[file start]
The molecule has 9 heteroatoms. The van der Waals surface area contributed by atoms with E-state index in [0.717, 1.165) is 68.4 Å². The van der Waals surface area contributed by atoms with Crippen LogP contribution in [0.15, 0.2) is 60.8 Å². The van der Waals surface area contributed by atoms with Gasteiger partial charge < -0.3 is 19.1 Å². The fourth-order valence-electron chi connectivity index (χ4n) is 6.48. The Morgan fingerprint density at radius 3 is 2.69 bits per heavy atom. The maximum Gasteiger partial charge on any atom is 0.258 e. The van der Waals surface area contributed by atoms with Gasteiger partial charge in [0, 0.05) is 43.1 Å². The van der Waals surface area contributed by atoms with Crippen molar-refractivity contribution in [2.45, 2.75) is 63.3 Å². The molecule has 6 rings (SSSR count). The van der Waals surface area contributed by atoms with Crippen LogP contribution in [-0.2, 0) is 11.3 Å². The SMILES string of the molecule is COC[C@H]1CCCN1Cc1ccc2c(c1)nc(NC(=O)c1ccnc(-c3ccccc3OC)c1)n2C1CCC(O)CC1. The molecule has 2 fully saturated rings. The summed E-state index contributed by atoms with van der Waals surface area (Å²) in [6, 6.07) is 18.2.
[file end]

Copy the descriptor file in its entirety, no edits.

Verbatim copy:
The molecule has 9 heteroatoms. The van der Waals surface area contributed by atoms with E-state index in [0.717, 1.165) is 68.4 Å². The van der Waals surface area contributed by atoms with Crippen LogP contribution in [0.15, 0.2) is 60.8 Å². The van der Waals surface area contributed by atoms with Gasteiger partial charge < -0.3 is 19.1 Å². The fourth-order valence-electron chi connectivity index (χ4n) is 6.48. The Morgan fingerprint density at radius 3 is 2.69 bits per heavy atom. The maximum Gasteiger partial charge on any atom is 0.258 e. The van der Waals surface area contributed by atoms with Gasteiger partial charge in [0, 0.05) is 43.1 Å². The van der Waals surface area contributed by atoms with Crippen molar-refractivity contribution in [2.45, 2.75) is 63.3 Å². The molecule has 6 rings (SSSR count). The van der Waals surface area contributed by atoms with Crippen LogP contribution in [-0.2, 0) is 11.3 Å². The SMILES string of the molecule is COC[C@H]1CCCN1Cc1ccc2c(c1)nc(NC(=O)c1ccnc(-c3ccccc3OC)c1)n2C1CCC(O)CC1. The molecule has 2 fully saturated rings. The summed E-state index contributed by atoms with van der Waals surface area (Å²) in [6, 6.07) is 18.2.